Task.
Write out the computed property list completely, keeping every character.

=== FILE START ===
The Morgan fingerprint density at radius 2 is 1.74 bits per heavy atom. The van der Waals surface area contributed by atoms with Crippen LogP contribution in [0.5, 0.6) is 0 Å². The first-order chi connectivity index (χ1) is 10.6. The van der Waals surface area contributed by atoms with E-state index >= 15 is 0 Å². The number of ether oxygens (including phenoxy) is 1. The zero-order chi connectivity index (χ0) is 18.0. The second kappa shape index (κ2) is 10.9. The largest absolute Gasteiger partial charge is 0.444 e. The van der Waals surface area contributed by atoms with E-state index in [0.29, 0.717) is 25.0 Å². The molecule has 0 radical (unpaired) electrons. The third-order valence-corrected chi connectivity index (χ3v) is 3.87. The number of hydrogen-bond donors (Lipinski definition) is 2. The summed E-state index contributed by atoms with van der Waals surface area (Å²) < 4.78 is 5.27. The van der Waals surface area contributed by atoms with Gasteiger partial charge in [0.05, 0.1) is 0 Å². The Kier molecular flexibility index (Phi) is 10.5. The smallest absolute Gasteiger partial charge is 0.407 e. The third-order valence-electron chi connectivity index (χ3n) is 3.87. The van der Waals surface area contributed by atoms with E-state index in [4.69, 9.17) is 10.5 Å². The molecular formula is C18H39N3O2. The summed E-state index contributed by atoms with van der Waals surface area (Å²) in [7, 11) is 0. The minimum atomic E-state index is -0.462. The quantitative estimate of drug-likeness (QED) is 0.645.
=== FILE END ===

The Morgan fingerprint density at radius 2 is 1.74 bits per heavy atom. The van der Waals surface area contributed by atoms with Crippen LogP contribution in [0.5, 0.6) is 0 Å². The first-order chi connectivity index (χ1) is 10.6. The van der Waals surface area contributed by atoms with E-state index >= 15 is 0 Å². The number of ether oxygens (including phenoxy) is 1. The zero-order chi connectivity index (χ0) is 18.0. The second kappa shape index (κ2) is 10.9. The largest absolute Gasteiger partial charge is 0.444 e. The van der Waals surface area contributed by atoms with E-state index in [0.29, 0.717) is 25.0 Å². The molecule has 0 radical (unpaired) electrons. The third-order valence-corrected chi connectivity index (χ3v) is 3.87. The number of hydrogen-bond donors (Lipinski definition) is 2. The summed E-state index contributed by atoms with van der Waals surface area (Å²) < 4.78 is 5.27. The van der Waals surface area contributed by atoms with Gasteiger partial charge in [0.05, 0.1) is 0 Å². The Kier molecular flexibility index (Phi) is 10.5. The smallest absolute Gasteiger partial charge is 0.407 e. The third-order valence-electron chi connectivity index (χ3n) is 3.87. The van der Waals surface area contributed by atoms with E-state index in [4.69, 9.17) is 10.5 Å². The molecular formula is C18H39N3O2. The summed E-state index contributed by atoms with van der Waals surface area (Å²) in [7, 11) is 0. The minimum atomic E-state index is -0.462. The quantitative estimate of drug-likeness (QED) is 0.645.